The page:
Berberine is an extract used in Ayurveda and traditional Chinese medicine.
It is supplemented primarily for its anti-inflammatory and anti-diabetic effects, but can also improve intestinal health and lower cholesterol levels.
Type 2 diabetes is an international health problem. All existing oral hypoglycemic (blood sugar-lowering) medications have failure after long-term use. Thus, new oral medications are needed for long-term continued control of blood sugar in patients with type 2 diabetes.
Berberine is the main active component of the ancient Chinese herb Coptis chinensis French used to treat diabetes for thousands of years as an over-the-counter drug also used to treat gastrointestinal infections in China as an anti-microbial, anti-protazoal, and anti-diarrheal.
In a study of adult Chinese volunteers with type 2 diabetes, berberine was shown to reduce blood glucose and lipid levels in newly-diagnosed diabetic patients. Compared with metformin, the leading oral hypoglycemic medication used today, berberine exhibited identical effect in the regulation of glucose metabolism. In the regulation of lipid metabolism, berberine performed better than metformin.
Berberine is able to reduce glucose production in the liver. Human and animal research has shown that a 1500mg dose of berberine (3x500mg) is equally as effective as taking 1500mg of metformin or 4mg glibenclamide (Glybride) – another oral pharmaceutical used to treat type 2 diabetes. (Among the patients that I see, 1000mg metformin daily is a common dose.)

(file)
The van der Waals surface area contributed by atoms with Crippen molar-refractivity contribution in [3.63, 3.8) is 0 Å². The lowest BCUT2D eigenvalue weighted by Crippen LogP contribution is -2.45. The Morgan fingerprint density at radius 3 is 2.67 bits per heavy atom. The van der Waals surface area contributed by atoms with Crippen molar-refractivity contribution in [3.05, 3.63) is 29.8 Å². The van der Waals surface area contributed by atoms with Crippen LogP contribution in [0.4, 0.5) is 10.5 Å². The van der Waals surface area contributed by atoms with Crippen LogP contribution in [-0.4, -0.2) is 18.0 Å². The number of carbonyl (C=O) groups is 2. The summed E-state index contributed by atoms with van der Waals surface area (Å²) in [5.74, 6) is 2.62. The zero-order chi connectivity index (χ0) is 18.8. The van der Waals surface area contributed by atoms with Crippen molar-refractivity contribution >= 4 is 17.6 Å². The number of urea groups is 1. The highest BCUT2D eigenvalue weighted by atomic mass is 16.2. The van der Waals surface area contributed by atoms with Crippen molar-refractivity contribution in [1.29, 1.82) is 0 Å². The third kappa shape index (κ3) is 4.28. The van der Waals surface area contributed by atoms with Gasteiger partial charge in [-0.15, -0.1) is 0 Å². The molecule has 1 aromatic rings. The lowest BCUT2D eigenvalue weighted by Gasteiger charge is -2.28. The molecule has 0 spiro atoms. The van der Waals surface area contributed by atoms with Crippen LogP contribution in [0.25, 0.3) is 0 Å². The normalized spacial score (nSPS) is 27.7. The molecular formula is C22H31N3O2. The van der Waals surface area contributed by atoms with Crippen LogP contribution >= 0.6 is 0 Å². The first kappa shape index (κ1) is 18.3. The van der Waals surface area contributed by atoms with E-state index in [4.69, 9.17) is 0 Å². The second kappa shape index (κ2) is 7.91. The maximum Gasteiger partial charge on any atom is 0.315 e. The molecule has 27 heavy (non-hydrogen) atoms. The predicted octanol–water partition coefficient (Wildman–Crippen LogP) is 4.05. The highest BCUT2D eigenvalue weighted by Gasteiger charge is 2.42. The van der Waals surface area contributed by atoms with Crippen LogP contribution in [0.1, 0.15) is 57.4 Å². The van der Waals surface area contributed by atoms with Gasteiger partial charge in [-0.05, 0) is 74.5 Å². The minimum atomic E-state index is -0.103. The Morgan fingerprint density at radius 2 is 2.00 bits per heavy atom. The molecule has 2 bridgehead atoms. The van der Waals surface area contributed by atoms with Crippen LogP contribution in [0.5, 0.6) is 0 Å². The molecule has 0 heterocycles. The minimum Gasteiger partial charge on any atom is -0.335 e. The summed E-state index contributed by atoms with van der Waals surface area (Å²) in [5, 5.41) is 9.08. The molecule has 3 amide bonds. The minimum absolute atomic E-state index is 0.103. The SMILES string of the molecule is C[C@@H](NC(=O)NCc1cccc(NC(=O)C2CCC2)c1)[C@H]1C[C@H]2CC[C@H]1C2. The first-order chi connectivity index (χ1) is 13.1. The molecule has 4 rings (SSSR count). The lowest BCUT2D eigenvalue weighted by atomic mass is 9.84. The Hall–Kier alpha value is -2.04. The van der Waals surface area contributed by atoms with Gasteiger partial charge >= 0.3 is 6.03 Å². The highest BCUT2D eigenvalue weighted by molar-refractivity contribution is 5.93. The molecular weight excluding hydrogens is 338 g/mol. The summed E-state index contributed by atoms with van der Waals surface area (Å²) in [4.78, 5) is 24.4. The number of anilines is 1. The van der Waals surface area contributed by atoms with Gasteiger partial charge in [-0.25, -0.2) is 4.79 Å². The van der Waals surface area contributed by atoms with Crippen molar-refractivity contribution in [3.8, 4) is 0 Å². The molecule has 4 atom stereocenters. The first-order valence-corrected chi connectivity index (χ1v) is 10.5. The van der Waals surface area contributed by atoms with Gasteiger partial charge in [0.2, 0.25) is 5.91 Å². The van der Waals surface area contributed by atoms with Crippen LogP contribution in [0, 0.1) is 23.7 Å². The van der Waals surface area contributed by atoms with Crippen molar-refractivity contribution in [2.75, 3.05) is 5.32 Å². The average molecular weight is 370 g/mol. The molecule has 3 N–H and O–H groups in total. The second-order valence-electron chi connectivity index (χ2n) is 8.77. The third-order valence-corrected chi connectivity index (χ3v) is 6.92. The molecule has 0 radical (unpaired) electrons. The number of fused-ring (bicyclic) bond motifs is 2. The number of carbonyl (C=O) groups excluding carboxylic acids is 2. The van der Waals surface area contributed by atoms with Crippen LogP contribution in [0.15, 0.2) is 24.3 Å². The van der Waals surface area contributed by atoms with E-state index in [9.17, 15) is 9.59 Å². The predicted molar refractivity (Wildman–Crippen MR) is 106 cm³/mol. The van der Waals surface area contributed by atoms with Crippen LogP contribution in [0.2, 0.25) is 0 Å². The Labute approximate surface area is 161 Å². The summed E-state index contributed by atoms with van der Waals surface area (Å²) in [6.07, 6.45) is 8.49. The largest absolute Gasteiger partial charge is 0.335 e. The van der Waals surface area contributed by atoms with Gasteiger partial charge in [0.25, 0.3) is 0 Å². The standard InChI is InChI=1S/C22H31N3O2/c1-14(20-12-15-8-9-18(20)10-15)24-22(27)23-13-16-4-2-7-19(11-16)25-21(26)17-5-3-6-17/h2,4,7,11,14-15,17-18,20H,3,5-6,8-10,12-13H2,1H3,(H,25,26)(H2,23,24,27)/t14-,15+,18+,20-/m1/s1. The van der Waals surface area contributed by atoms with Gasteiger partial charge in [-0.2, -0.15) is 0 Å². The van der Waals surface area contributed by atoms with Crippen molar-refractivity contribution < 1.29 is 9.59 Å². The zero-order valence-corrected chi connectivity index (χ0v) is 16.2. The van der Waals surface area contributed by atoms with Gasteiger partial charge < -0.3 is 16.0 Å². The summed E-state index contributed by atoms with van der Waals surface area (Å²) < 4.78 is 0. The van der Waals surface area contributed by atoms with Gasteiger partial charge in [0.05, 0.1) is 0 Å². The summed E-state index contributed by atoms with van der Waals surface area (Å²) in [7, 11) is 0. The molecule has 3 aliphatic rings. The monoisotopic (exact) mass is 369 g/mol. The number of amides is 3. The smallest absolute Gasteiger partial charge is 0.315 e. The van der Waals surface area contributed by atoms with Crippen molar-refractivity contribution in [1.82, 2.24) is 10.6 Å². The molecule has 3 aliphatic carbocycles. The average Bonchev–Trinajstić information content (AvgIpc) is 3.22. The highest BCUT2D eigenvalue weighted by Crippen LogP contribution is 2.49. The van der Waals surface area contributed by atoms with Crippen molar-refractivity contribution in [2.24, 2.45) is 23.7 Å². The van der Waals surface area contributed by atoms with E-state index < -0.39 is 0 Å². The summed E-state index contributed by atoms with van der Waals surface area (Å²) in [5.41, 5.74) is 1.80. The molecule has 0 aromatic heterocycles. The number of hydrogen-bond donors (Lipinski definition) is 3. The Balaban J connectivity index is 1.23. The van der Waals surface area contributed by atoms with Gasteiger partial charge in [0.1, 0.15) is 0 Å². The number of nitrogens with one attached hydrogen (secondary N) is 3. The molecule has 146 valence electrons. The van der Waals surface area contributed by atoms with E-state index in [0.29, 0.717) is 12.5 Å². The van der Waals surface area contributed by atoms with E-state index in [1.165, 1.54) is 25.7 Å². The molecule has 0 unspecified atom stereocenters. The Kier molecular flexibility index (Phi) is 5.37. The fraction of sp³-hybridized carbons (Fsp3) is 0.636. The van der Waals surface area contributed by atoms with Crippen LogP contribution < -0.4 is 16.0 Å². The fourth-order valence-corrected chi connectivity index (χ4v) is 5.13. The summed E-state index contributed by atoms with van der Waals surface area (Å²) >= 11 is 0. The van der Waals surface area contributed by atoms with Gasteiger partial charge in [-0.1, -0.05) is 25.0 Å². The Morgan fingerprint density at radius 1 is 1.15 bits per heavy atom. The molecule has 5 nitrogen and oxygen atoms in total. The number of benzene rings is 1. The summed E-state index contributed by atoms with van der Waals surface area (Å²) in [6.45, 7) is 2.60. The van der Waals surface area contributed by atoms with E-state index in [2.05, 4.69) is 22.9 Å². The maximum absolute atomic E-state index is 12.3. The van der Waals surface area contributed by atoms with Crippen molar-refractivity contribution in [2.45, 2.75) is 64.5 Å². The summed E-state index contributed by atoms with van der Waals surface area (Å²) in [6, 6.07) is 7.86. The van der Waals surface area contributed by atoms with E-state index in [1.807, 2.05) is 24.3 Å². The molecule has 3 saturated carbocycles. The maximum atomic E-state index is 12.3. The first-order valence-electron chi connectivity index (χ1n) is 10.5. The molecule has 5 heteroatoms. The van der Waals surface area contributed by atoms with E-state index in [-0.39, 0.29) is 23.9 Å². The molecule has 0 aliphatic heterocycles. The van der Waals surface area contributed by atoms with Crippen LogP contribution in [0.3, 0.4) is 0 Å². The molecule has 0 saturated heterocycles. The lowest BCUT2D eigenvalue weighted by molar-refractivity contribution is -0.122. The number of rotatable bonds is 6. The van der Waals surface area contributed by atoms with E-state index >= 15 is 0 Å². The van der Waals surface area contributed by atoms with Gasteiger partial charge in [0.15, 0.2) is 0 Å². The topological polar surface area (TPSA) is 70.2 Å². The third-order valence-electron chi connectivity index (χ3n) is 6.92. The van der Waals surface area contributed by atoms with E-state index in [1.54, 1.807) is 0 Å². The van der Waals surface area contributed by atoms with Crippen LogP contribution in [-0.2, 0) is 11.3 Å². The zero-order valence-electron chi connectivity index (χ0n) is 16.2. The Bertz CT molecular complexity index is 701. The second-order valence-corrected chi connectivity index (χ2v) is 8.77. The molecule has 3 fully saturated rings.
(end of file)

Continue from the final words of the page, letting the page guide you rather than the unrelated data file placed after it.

Berberine’s main mechanism is partly responsible for its anti-diabetic and anti-inflammatory effects. Berberine appears to be able to active the AMP-K enzyme and inhibits another enzyme called PTP1B.
Berberine lowers blood sugar only in those with elevated blood sugar levels – so if taken alone there is little danger of blood sugar levels coming down to a dangerously low level, which is a potential concern with other diabetic medications such as insulin.
In most persons, berberine appears to be relatively safe to use (see note below for potentially serious interaction).
Adenosine Monophosphate Kinase (AMP-K)
AMP-K is a nutrient sensor protein that is central to the actions of other anti-diabetic medications, such as metformin, and for the actions of berberine. AMP-K activation is also a mechanism by which triglycerides can be reduced – providing beneficial effects on lipid parameters in diabetics.
As always, TALK TO YOUR DOCTOR BEFORE TAKING ANY NEW SUPPLEMENTS…
Berberine should be taken in divided doses to reduce the possibility of intestinal cramping or diarrhea. Berberine should be taken with a meal or shortly after to take advantage of the blood sugar and lipid elevation associated with eating.
If you take macrolide antibiotics such as azithromycin or clarithromycin, cardiotoxicity is a serious potential concern.